Magdalene compensation


It would be a grave miscalculation for the four religious congregations that owned and operated the Magdalene laundries to persist in their refusal to contribute to a compensation fund for former inmates. Religious sisters have retained a high level of approval and support within society, even as their male counterparts forfeited public confidence because of a succession of scandals and their responses to them. A legalistic reaction to moral and ethical responsibilities could, however, erode their status as caring and nurturing organisations.

There is always time to revisit extreme positions. The sooner it happens, the less damage it is likely to cause. Previous governments rejected responsibility for what went on in Magdalene laundries. They refused compensation to inmates and denied them access to the Residential Redress Board. It was only when Martin McAleese formally identified State involvement in the incarceration of about one-quarter of inmates that the situation changed. A compensation fund that may cost the taxpayer in excess of €38 million has recently been put in place. It seems reasonable that the congregations that ran the laundries, where young women were incarcerated, denied education and psychologically damaged, should offer some monetary compensation.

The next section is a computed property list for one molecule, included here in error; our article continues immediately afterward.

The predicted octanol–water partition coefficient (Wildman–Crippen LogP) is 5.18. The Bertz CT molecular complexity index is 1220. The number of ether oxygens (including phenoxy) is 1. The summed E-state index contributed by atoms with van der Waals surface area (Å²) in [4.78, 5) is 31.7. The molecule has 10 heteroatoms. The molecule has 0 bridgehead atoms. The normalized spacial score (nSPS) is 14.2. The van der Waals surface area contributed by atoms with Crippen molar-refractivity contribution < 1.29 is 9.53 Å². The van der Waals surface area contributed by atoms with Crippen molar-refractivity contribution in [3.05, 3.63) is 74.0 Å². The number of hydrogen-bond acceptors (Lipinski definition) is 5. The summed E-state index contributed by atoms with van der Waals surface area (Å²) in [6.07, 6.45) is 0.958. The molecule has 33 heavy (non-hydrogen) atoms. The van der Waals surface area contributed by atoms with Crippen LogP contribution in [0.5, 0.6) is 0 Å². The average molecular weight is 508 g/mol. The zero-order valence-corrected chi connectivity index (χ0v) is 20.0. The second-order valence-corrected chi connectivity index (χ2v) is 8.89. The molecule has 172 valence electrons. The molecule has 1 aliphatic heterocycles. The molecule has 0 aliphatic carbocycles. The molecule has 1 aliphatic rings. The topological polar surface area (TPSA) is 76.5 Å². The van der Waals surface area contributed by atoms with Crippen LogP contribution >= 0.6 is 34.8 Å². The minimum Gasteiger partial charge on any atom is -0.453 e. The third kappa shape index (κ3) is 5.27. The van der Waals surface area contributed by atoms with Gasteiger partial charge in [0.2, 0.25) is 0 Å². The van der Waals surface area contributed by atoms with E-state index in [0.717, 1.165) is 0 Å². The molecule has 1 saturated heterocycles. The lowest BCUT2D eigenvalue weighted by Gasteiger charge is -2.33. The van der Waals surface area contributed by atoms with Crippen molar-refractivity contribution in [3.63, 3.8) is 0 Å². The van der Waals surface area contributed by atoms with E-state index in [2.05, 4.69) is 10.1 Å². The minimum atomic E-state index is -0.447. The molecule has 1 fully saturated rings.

Denial and the protection of financial assets have been the primary responses by the Catholic church, not just in Ireland but throughout the world, as it faced claims of sexual abuse. For the Irish community of nuns to follow their male counterparts down that path of denial, based on crude financial assessment, would be a serious mistake. Irish people expect better of them. A pattern, whereby male religious orders are declining to meet their financial responsibilities, has emerged. Compensation for the sexual, physical and psychological abuse of children in residential institutions may cost in excess of €1.36 billion.

Following the Murphy and Ryan reports, the Government suggested the 18 congregations involved should share that cost on a 50:50 basis. Last year, there was a shortfall of €200m. Minister for Education Ruairí Quinn said he had no wish to bankrupt the congregations and acknowledged their contributions to society. But he said they had to face up to their responsibilities. A similar approach, involving moral and ethical persuasion, has been adopted on this occasion. Minister for Justice Alan Shatter was right to reject a demand by former Magdalene inmates to strip the congregations of their charitable status. Such action would suggest victimisation. Taoiseach Enda Kenny and Tánaiste Eamon Gilmore have, however, emphasised the ethical obligations of the sisters and asked them to reconsider their position. Their response is likely to have a profound impact on public opinion.